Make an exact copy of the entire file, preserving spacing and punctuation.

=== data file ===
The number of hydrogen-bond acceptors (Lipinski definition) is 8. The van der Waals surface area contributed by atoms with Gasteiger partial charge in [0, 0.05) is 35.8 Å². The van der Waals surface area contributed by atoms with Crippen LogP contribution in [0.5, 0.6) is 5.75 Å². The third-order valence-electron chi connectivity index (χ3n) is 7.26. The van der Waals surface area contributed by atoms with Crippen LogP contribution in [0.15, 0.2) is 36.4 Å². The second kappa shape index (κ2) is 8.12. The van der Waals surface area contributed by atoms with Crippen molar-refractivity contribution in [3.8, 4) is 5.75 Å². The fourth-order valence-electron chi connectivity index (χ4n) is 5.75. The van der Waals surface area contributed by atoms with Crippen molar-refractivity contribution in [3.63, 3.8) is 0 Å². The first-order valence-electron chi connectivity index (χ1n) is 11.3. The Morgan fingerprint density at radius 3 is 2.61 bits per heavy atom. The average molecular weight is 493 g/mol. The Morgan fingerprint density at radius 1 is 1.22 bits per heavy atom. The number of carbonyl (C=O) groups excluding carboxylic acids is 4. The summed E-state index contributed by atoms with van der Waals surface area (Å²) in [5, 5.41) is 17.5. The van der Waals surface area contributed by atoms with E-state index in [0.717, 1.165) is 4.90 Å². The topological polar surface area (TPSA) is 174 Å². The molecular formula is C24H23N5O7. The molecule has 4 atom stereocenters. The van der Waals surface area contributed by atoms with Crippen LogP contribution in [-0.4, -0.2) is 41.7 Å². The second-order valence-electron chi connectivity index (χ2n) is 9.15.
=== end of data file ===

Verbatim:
The number of hydrogen-bond acceptors (Lipinski definition) is 8. The van der Waals surface area contributed by atoms with Gasteiger partial charge in [0, 0.05) is 35.8 Å². The van der Waals surface area contributed by atoms with Crippen LogP contribution in [0.5, 0.6) is 5.75 Å². The third-order valence-electron chi connectivity index (χ3n) is 7.26. The van der Waals surface area contributed by atoms with Crippen LogP contribution in [0.15, 0.2) is 36.4 Å². The second kappa shape index (κ2) is 8.12. The van der Waals surface area contributed by atoms with Crippen molar-refractivity contribution in [3.8, 4) is 5.75 Å². The fourth-order valence-electron chi connectivity index (χ4n) is 5.75. The van der Waals surface area contributed by atoms with Crippen molar-refractivity contribution in [3.63, 3.8) is 0 Å². The first-order valence-electron chi connectivity index (χ1n) is 11.3. The Morgan fingerprint density at radius 3 is 2.61 bits per heavy atom. The average molecular weight is 493 g/mol. The Morgan fingerprint density at radius 1 is 1.22 bits per heavy atom. The number of carbonyl (C=O) groups excluding carboxylic acids is 4. The summed E-state index contributed by atoms with van der Waals surface area (Å²) in [5, 5.41) is 17.5. The van der Waals surface area contributed by atoms with E-state index in [0.717, 1.165) is 4.90 Å². The topological polar surface area (TPSA) is 174 Å². The molecular formula is C24H23N5O7. The molecule has 4 atom stereocenters. The van der Waals surface area contributed by atoms with Crippen LogP contribution in [-0.4, -0.2) is 41.7 Å². The second-order valence-electron chi connectivity index (χ2n) is 9.15.